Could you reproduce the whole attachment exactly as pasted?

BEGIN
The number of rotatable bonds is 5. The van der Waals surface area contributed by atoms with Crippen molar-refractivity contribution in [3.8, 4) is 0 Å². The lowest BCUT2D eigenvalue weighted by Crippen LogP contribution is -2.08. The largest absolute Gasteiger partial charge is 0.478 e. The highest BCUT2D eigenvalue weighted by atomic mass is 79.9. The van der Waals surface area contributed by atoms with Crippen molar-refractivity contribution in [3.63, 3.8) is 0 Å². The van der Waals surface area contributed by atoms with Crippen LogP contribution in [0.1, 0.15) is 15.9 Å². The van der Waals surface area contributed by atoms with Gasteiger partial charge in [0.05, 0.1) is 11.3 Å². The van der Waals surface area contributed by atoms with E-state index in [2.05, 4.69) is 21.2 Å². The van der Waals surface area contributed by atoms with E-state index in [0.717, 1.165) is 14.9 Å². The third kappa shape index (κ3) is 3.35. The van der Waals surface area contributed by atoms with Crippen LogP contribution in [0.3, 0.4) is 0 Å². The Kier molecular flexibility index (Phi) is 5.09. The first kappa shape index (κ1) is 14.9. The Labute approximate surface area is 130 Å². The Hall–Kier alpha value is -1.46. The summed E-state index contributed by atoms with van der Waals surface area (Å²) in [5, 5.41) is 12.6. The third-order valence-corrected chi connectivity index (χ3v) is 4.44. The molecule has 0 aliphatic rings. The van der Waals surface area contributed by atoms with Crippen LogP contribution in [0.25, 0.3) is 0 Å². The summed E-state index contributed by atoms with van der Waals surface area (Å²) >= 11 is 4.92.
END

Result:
The number of rotatable bonds is 5. The van der Waals surface area contributed by atoms with Crippen molar-refractivity contribution in [3.8, 4) is 0 Å². The lowest BCUT2D eigenvalue weighted by Crippen LogP contribution is -2.08. The largest absolute Gasteiger partial charge is 0.478 e. The highest BCUT2D eigenvalue weighted by atomic mass is 79.9. The van der Waals surface area contributed by atoms with Crippen molar-refractivity contribution in [3.63, 3.8) is 0 Å². The van der Waals surface area contributed by atoms with Crippen LogP contribution in [0.1, 0.15) is 15.9 Å². The van der Waals surface area contributed by atoms with Gasteiger partial charge in [0.05, 0.1) is 11.3 Å². The van der Waals surface area contributed by atoms with E-state index in [2.05, 4.69) is 21.2 Å². The van der Waals surface area contributed by atoms with E-state index in [0.717, 1.165) is 14.9 Å². The third kappa shape index (κ3) is 3.35. The van der Waals surface area contributed by atoms with Crippen LogP contribution in [0.3, 0.4) is 0 Å². The Kier molecular flexibility index (Phi) is 5.09. The first kappa shape index (κ1) is 14.9. The Labute approximate surface area is 130 Å². The Hall–Kier alpha value is -1.46. The summed E-state index contributed by atoms with van der Waals surface area (Å²) in [5, 5.41) is 12.6. The third-order valence-corrected chi connectivity index (χ3v) is 4.44. The molecule has 0 aliphatic rings. The van der Waals surface area contributed by atoms with Crippen LogP contribution in [0.25, 0.3) is 0 Å². The summed E-state index contributed by atoms with van der Waals surface area (Å²) >= 11 is 4.92.